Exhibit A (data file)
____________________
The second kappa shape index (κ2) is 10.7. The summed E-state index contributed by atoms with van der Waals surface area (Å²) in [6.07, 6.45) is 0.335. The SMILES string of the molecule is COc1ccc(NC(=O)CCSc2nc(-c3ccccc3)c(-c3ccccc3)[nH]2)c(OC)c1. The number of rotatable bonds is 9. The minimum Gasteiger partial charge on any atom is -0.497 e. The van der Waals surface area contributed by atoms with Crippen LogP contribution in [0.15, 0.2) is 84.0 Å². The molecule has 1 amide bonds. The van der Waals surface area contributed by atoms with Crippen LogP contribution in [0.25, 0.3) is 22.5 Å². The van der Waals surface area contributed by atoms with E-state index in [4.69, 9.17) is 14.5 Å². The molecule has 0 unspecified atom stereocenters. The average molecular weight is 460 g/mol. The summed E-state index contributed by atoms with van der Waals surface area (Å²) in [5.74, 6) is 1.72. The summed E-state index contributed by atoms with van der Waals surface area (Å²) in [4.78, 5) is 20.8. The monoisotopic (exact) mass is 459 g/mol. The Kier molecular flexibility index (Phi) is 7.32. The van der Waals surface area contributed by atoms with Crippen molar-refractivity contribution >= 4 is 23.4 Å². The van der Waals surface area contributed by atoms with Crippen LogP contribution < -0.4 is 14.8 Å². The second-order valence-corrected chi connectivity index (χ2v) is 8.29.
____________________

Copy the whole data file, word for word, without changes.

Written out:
The second kappa shape index (κ2) is 10.7. The summed E-state index contributed by atoms with van der Waals surface area (Å²) in [6.07, 6.45) is 0.335. The SMILES string of the molecule is COc1ccc(NC(=O)CCSc2nc(-c3ccccc3)c(-c3ccccc3)[nH]2)c(OC)c1. The number of rotatable bonds is 9. The minimum Gasteiger partial charge on any atom is -0.497 e. The van der Waals surface area contributed by atoms with Crippen LogP contribution in [0.15, 0.2) is 84.0 Å². The molecule has 1 amide bonds. The van der Waals surface area contributed by atoms with Crippen LogP contribution in [0.25, 0.3) is 22.5 Å². The van der Waals surface area contributed by atoms with E-state index in [4.69, 9.17) is 14.5 Å². The molecule has 0 unspecified atom stereocenters. The average molecular weight is 460 g/mol. The summed E-state index contributed by atoms with van der Waals surface area (Å²) in [5.74, 6) is 1.72. The summed E-state index contributed by atoms with van der Waals surface area (Å²) in [4.78, 5) is 20.8. The monoisotopic (exact) mass is 459 g/mol. The Kier molecular flexibility index (Phi) is 7.32. The van der Waals surface area contributed by atoms with Crippen molar-refractivity contribution >= 4 is 23.4 Å². The van der Waals surface area contributed by atoms with Crippen LogP contribution < -0.4 is 14.8 Å². The second-order valence-corrected chi connectivity index (χ2v) is 8.29.